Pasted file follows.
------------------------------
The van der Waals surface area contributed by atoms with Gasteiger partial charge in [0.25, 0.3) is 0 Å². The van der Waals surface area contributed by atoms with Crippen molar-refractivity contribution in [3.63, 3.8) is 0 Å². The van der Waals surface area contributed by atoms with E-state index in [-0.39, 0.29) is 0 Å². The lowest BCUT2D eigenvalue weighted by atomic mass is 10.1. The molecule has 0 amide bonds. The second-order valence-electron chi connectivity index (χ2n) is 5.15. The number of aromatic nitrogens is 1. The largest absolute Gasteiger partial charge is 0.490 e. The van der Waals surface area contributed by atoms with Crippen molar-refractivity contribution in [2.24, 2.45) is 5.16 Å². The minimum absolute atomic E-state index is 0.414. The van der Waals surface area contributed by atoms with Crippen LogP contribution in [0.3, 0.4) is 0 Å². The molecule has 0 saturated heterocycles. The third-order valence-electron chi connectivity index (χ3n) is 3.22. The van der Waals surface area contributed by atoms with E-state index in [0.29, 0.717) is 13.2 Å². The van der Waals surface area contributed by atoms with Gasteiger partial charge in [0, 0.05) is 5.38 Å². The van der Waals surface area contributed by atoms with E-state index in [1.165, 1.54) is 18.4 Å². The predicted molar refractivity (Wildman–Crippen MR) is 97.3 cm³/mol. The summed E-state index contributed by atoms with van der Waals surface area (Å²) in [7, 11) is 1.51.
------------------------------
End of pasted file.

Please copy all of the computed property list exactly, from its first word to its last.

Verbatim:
The van der Waals surface area contributed by atoms with Gasteiger partial charge in [0.25, 0.3) is 0 Å². The van der Waals surface area contributed by atoms with Crippen molar-refractivity contribution in [3.63, 3.8) is 0 Å². The van der Waals surface area contributed by atoms with E-state index in [-0.39, 0.29) is 0 Å². The lowest BCUT2D eigenvalue weighted by atomic mass is 10.1. The molecule has 0 amide bonds. The second-order valence-electron chi connectivity index (χ2n) is 5.15. The number of aromatic nitrogens is 1. The largest absolute Gasteiger partial charge is 0.490 e. The van der Waals surface area contributed by atoms with Crippen molar-refractivity contribution in [2.24, 2.45) is 5.16 Å². The minimum absolute atomic E-state index is 0.414. The van der Waals surface area contributed by atoms with Crippen LogP contribution in [0.3, 0.4) is 0 Å². The molecule has 0 saturated heterocycles. The third-order valence-electron chi connectivity index (χ3n) is 3.22. The van der Waals surface area contributed by atoms with E-state index in [0.29, 0.717) is 13.2 Å². The van der Waals surface area contributed by atoms with Gasteiger partial charge in [0, 0.05) is 5.38 Å². The van der Waals surface area contributed by atoms with E-state index in [1.165, 1.54) is 18.4 Å². The predicted molar refractivity (Wildman–Crippen MR) is 97.3 cm³/mol. The summed E-state index contributed by atoms with van der Waals surface area (Å²) in [7, 11) is 1.51.